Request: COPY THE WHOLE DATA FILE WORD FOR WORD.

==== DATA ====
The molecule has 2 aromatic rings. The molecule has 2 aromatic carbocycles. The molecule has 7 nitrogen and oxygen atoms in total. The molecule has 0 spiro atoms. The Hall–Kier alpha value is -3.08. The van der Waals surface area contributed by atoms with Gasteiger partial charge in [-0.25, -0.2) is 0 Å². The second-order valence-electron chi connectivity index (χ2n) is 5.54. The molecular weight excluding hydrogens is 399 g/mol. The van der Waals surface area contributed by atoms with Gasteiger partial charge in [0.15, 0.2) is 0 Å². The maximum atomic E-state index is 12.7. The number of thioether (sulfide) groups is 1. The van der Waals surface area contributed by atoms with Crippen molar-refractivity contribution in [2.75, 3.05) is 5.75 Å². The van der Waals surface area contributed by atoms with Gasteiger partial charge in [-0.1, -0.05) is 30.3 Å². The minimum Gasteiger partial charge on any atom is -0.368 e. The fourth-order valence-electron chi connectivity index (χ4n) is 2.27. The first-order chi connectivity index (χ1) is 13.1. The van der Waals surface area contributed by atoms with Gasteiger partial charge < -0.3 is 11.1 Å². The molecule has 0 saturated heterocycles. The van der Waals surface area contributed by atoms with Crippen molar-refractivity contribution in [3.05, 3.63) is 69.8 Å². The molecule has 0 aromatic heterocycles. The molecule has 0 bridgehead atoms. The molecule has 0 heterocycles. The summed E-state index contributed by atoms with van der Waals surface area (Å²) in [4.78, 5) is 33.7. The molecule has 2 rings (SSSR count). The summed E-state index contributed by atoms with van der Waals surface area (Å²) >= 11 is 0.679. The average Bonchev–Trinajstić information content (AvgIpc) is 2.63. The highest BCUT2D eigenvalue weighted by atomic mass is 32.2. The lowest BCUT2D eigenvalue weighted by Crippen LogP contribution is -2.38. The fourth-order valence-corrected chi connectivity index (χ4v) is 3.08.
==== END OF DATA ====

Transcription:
The molecule has 2 aromatic rings. The molecule has 2 aromatic carbocycles. The molecule has 7 nitrogen and oxygen atoms in total. The molecule has 0 spiro atoms. The Hall–Kier alpha value is -3.08. The van der Waals surface area contributed by atoms with Gasteiger partial charge in [-0.25, -0.2) is 0 Å². The second-order valence-electron chi connectivity index (χ2n) is 5.54. The molecular weight excluding hydrogens is 399 g/mol. The van der Waals surface area contributed by atoms with Gasteiger partial charge in [0.15, 0.2) is 0 Å². The maximum atomic E-state index is 12.7. The number of thioether (sulfide) groups is 1. The van der Waals surface area contributed by atoms with Crippen molar-refractivity contribution in [2.75, 3.05) is 5.75 Å². The van der Waals surface area contributed by atoms with Gasteiger partial charge in [-0.1, -0.05) is 30.3 Å². The minimum Gasteiger partial charge on any atom is -0.368 e. The fourth-order valence-electron chi connectivity index (χ4n) is 2.27. The first-order chi connectivity index (χ1) is 13.1. The van der Waals surface area contributed by atoms with Gasteiger partial charge < -0.3 is 11.1 Å². The molecule has 0 saturated heterocycles. The van der Waals surface area contributed by atoms with Crippen molar-refractivity contribution in [3.05, 3.63) is 69.8 Å². The molecule has 0 aromatic heterocycles. The molecule has 0 bridgehead atoms. The molecule has 0 heterocycles. The summed E-state index contributed by atoms with van der Waals surface area (Å²) in [4.78, 5) is 33.7. The molecule has 2 rings (SSSR count). The summed E-state index contributed by atoms with van der Waals surface area (Å²) >= 11 is 0.679. The average Bonchev–Trinajstić information content (AvgIpc) is 2.63. The highest BCUT2D eigenvalue weighted by atomic mass is 32.2. The lowest BCUT2D eigenvalue weighted by Crippen LogP contribution is -2.38. The fourth-order valence-corrected chi connectivity index (χ4v) is 3.08.